Pay attention to their professional interests and even hobbies. If there’s common ground, you can bring these up at appropriate points during the interview to strengthen rapport. For example, “I noticed you posted an article about issue “X” on LinkedIn. I have a particular interest in this area….”
- Prepare yourself for video
Some candidates feel they’d make their best impression in-person, but virtual interviews are the new norm, at least for now, and there’s certainly a lot you can do to make an impression virtually.
You should be dressed as you would be for an in-person interview.
Set up a distraction-free area. Keep the kids or pets out of the room. Shut the windows in the room to eliminate noise from the outside. Make sure there are no distracting objects in the frame. You want the interviewer to be able to focus on your answers.
If you prefer to use a virtual background, generally, you should choose something neutral. But feel free to exercise discernment. For example, if you’re applying to employers in the creative industries, you could probably do with a more colourful and creative background aligned with the employer’s brand. In such instances, your background could also showcase elements of your personal brand that are congruent with the employer’s.
Lighting is another challenge. Make sure that the room is well-lit but that the light doesn’t overexpose you.
Keep your device a distance away so that your face doesn’t appear too large. You should also allow the interviewer to see your hands, especially if you are the sort who expresses yourself through hand gestures for emphasis. This allows you to look more natural and gives important cues about your communication to the interviewer. Of course, don’t go overboard with gestures as these can be distracting too.
Posture is important. The usual rules apply: sit up straight. While you do that, calibrate the position of your device. The camera should be at, or just slightly above eye level. Typically, the table is lower than your face, so use a stack of books to prop up your device. People should not feel like they are looking up or down at you.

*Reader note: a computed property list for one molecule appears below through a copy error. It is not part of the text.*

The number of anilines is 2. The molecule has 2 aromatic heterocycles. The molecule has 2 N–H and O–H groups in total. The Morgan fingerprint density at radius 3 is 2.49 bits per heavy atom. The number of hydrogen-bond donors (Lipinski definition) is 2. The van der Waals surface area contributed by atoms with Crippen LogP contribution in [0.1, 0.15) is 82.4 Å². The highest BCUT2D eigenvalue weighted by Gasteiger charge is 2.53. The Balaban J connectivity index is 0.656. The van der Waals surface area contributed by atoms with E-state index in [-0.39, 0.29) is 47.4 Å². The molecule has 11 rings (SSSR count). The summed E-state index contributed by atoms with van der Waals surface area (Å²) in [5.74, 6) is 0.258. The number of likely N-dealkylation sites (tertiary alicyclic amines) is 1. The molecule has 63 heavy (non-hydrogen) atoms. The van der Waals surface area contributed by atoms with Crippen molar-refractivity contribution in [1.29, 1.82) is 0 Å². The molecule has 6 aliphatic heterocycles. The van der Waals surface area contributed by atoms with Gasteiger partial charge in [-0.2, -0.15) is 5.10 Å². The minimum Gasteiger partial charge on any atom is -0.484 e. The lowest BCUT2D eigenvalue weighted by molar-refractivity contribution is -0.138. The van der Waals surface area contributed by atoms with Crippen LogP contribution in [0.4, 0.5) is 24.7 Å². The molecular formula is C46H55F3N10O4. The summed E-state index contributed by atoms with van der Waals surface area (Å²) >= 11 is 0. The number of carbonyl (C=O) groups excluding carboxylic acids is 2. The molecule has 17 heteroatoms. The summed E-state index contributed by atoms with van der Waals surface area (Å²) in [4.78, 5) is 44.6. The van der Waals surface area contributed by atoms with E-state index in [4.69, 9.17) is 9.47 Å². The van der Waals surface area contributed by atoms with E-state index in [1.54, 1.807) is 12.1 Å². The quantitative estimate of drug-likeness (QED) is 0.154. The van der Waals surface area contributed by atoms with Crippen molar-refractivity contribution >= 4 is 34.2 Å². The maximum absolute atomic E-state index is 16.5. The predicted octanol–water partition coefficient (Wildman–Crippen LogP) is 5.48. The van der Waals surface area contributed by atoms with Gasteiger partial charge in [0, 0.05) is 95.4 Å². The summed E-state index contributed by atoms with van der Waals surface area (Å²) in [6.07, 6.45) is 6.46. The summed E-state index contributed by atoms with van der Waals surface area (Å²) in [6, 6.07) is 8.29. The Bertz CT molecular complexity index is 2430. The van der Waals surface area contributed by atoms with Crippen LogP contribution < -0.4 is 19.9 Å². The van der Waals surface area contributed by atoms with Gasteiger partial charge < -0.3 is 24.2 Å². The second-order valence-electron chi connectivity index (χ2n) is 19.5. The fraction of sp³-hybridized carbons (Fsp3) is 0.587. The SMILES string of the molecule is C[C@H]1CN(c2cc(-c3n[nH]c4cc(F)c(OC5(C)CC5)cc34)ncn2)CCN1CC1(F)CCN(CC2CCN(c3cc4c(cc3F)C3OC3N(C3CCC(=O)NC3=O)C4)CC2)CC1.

While you might have positioned your device well, it doesn’t end there. You have to maintain eye contact during the interview. This is especially important in a video call to make up for the lack of physical proximity. In order to appear to be making eye contact in a video call, experts recommend that you look straight into your camera, not at yourself and not even at the people you’re speaking with. However, people seem to understand that it is instinctive for your eyes to rest on the images of the people you’re meeting and they probably won’t hold it against you. But here’s a trick that might help – place the display window on a spot closest to your device’s camera. That way, even if you look at the interviewers, your gaze will at least rest on an area close to your camera. Also, once the call begins, hide your video preview from yourself. This will prevent you from being tempted to look at yourself instead of into the camera.
Use a reliable bluetooth ear piece if possible. This helps prevent the untidy appearance of a tangled wired earpiece.
Practise speaking slowly and clearly. Even if you have a great internet connection, video calls sometimes cut out briefly. The interviewer will find you much easier to communicate with if you’re relaxed and confident, not rushing through your responses.
The importance of rapport applies to all settings, whether in-person, phone or virtual interviews. The usual rules apply. In a subtle manner, mirror the pace of speech and body language of your interviewers. Assess the spectrum of their demeanours and find a middle ground in terms of posture and pace of speech. When you answer questions, mirror the person who has directed the question to you, but also scan your screen to look at the others. They’ll be able to observe this. Always read the room. If one of them seems to be shifting in his/her seat or seems distracted while you’re answering a specific question, introduce an interesting element to it, or answer it more succinctly.